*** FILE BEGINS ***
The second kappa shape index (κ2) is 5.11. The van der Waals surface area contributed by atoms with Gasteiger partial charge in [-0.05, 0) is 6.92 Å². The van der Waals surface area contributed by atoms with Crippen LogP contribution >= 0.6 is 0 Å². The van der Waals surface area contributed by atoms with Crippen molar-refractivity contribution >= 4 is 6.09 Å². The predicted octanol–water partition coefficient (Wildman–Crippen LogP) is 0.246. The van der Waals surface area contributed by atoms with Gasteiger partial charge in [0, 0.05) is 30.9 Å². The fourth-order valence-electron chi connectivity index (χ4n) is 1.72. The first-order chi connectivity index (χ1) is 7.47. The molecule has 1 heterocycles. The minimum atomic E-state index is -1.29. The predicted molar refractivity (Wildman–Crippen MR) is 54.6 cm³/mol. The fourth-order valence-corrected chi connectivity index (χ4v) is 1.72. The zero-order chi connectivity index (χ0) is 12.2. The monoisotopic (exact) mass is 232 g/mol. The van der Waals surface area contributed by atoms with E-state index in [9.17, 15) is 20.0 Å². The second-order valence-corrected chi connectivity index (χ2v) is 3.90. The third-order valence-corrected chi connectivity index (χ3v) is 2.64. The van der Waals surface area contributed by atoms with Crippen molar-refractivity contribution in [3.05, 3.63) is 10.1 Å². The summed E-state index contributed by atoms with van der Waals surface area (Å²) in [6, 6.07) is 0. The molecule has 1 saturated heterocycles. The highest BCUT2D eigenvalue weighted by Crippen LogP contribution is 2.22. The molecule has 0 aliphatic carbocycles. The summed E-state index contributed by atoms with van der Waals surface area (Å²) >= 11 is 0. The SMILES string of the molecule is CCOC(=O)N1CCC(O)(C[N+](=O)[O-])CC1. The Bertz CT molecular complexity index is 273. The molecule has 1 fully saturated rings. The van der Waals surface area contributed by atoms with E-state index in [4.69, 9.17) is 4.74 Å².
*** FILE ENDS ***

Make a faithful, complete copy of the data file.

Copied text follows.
The second kappa shape index (κ2) is 5.11. The van der Waals surface area contributed by atoms with Gasteiger partial charge in [-0.05, 0) is 6.92 Å². The van der Waals surface area contributed by atoms with Crippen LogP contribution >= 0.6 is 0 Å². The van der Waals surface area contributed by atoms with Crippen molar-refractivity contribution >= 4 is 6.09 Å². The predicted octanol–water partition coefficient (Wildman–Crippen LogP) is 0.246. The van der Waals surface area contributed by atoms with Gasteiger partial charge in [0, 0.05) is 30.9 Å². The fourth-order valence-electron chi connectivity index (χ4n) is 1.72. The first-order chi connectivity index (χ1) is 7.47. The molecule has 1 heterocycles. The minimum atomic E-state index is -1.29. The predicted molar refractivity (Wildman–Crippen MR) is 54.6 cm³/mol. The fourth-order valence-corrected chi connectivity index (χ4v) is 1.72. The zero-order chi connectivity index (χ0) is 12.2. The monoisotopic (exact) mass is 232 g/mol. The van der Waals surface area contributed by atoms with E-state index in [9.17, 15) is 20.0 Å². The second-order valence-corrected chi connectivity index (χ2v) is 3.90. The third-order valence-corrected chi connectivity index (χ3v) is 2.64. The van der Waals surface area contributed by atoms with Crippen molar-refractivity contribution in [3.05, 3.63) is 10.1 Å². The summed E-state index contributed by atoms with van der Waals surface area (Å²) in [6, 6.07) is 0. The molecule has 1 saturated heterocycles. The highest BCUT2D eigenvalue weighted by Crippen LogP contribution is 2.22. The molecule has 0 aliphatic carbocycles. The summed E-state index contributed by atoms with van der Waals surface area (Å²) >= 11 is 0. The SMILES string of the molecule is CCOC(=O)N1CCC(O)(C[N+](=O)[O-])CC1. The Bertz CT molecular complexity index is 273. The molecule has 1 fully saturated rings. The van der Waals surface area contributed by atoms with E-state index in [4.69, 9.17) is 4.74 Å².